Between Seasons

This season we’re currently in is always one of unpredictability. It’s that time in Minnesota when Winter and Spring have a playful little spat over who’s going to be in charge, and my children never know if a day is going to be the sort that requires snow pants or mud boots or tempts them to go barefoot.

One day the trail is muddy, the next day it’s icy. Some days it’s softly carpeted in pine needles and sunlight.

One day, the sunshine is warm and caressing on pale winter skin, and the next the wind is whipping snowflakes at sharp angles along the ground.

At the beginning of the week, the lake is frozen clear across; by the weekend its waves are free and wild again.

But in spite of all the apparent indecision, there is no doubt that this is a time for irreversible change. For every one step back, there are two steps forward. From a distance everything may seem as brown and barren as November, but if you look closely, the buds are swelling and bursting, and there is sweet sap dripping into buckets in the maple groves and being boiled down over late-night fires. If you stop to listen, the grouse are drumming in the forest, and twittering flocks of cedar waxwings and snow buntings are taking rest stops in yards on their way north, and there’s the sound of running water through a culvert that was frozen solid a week ago. Last night, I heard the first loons calling to each other.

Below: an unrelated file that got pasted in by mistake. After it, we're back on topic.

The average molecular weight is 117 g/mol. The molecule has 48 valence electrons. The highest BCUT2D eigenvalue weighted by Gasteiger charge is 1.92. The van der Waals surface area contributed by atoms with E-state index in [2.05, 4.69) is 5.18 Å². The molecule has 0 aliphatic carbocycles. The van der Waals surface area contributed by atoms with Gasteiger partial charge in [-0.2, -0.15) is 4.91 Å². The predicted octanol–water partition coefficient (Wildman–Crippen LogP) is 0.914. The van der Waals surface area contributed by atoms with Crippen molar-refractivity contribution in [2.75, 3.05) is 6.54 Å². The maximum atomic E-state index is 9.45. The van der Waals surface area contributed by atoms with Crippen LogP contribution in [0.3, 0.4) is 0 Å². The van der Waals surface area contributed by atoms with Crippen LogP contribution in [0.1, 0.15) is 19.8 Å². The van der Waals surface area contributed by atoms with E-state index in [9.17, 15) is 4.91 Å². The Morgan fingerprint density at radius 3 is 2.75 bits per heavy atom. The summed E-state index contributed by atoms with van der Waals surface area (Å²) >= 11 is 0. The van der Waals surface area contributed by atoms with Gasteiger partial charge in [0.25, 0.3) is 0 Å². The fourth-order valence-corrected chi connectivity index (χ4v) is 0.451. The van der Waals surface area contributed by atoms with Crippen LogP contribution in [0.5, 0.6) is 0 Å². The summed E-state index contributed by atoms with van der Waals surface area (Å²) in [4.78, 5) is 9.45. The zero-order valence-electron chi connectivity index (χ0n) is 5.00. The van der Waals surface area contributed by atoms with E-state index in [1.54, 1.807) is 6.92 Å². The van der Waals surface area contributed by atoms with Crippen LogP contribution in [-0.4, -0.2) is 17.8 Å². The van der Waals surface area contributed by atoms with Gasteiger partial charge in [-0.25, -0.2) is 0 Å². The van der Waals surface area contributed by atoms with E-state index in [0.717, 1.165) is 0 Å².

It’s coming,

it’s coming,

spring is coming, sure as the dawn, and I think every stalwart winter soul is ready to welcome it with open arms. This week, the April showers have been gently and generously soaking the thirsty ground—and now we await the imminent first flush of green!

“Drip down, O heavens, from above, and let the skies pour down righteousness. Let the earth open up that salvation may sprout and righteousness spring up with it; I, the LORD, have created it.” (Isaiah 45:8)

Hoar Frost & Thoughts On Trust

If I’ve learned anything about trusting the Lord in my 35 years of life, it’s that I still have a lot to learn about trusting the Lord.